'Once in a lifetime chance' to end homelessness in Portsmouth with new plan

CITY housing bosses say they have a ‘once in a lifetime chance to prevent homelessness’ with plans to keep people off the streets for good as lockdown eases.

Monday, 6th July 2020, 5:51 pm
Updated Tuesday, 7th July 2020, 10:01 am

Portsmouth City Council is looking to bid for a slice of more than £120m aimed at providing homes for rough sleepers and ‘sofa surfers’ for the next 12 months, while a more permanent solution is found.

When lockdown was announced councils across the country were tasked with providing homes for all rough sleepers to allow them to self-isolate safely, which was funded by the government.

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A year-long plan in Portsmouth will see some rough sleepers housed in privately rented accommodation and others in buildings with on-site support. Picture: Shutterstock

In Portsmouth more than 200 people were found homes in various hotels across the city.

As part of this new interim plan it is proposed homeless people are provided with privately-rented accommodation, including in houses in multiple occupancy (HMO). Those that need ‘intensive on-site support’ will be housed in accommodation blocks or hotels.

Housing cabinet member, Councillor Darren Sanders, said: ‘This is a once in a lifetime chance to prevent homelessness from happening.

‘The government is saying there will be no return to night shelters and things like that.’

Portsmouth City Council housing cabinet member Councillor Darren Sanders outside Horatia House in Portsmouth. Picture: Malcolm Wells

Paul Fielding, the council's assistant director of housing, added: ‘It's really important we put in some resilience planning for this.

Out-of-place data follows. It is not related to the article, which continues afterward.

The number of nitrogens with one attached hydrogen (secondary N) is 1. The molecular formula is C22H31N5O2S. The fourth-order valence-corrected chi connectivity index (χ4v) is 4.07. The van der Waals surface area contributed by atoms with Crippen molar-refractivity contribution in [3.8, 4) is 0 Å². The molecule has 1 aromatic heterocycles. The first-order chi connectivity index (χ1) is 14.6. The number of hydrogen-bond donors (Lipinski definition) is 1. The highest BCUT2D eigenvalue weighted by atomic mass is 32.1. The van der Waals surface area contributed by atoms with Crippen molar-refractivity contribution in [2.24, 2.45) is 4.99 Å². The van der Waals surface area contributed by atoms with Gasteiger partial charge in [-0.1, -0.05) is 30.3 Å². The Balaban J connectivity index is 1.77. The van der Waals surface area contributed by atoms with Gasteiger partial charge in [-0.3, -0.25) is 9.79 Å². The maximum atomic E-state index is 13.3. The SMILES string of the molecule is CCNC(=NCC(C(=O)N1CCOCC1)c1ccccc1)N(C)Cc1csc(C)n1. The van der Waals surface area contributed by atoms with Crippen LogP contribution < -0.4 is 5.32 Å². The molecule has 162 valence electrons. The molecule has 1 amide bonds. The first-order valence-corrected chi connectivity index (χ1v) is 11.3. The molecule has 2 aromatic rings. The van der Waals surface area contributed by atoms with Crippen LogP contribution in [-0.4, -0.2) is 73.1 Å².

‘We wouldn't want there to be a second spike, months or a year down the line, or another pandemic, and be in the same place again where we need to find somewhere for people to stay so they can isolate.

‘In the interim it is likely we will be looking at existing buildings, we are having conversations with various building owners in the city about what we could use.’

It is thought the council's interim plans will cost around £2.5m. Cash for three government funds: £105m for interim plans, £23m to help house people with substance abuse issues and £700,000 to help care leavers.

In the meantime a permanent plan including creating or converting buildings for self-contained homes will be considered.

The council is also looking to extend its support beyond housing provision to help people find work.

‘We want to work with employers and colleges to provide employment and learning opportunities for rough sleepers,’ Cllr Sanders said.

‘It's not just about finding homes. It's also about giving people hope and a life they want to lead.’

City housing activist Cllr Cal Corkery welcomed the plans but had some reservations about using privately rented accommodation. He said: ‘We have got a unique opportunity as a city to really provide the support needed. A lot of people have been homeless for a long time and this could break the cycle and help them.

‘But I do have concerns about use of private rented accommodation, especially HMOs. If possible they should be avoided because they have a high failure rate when it comes to vulnerable people living there together.

‘I would like the council to be ambitious and use a housing first strategy where people are provided with self contained homes that aren't owned by landlords who put profits first.’

The interim plans will be discussed at a cabinet meeting on July 14.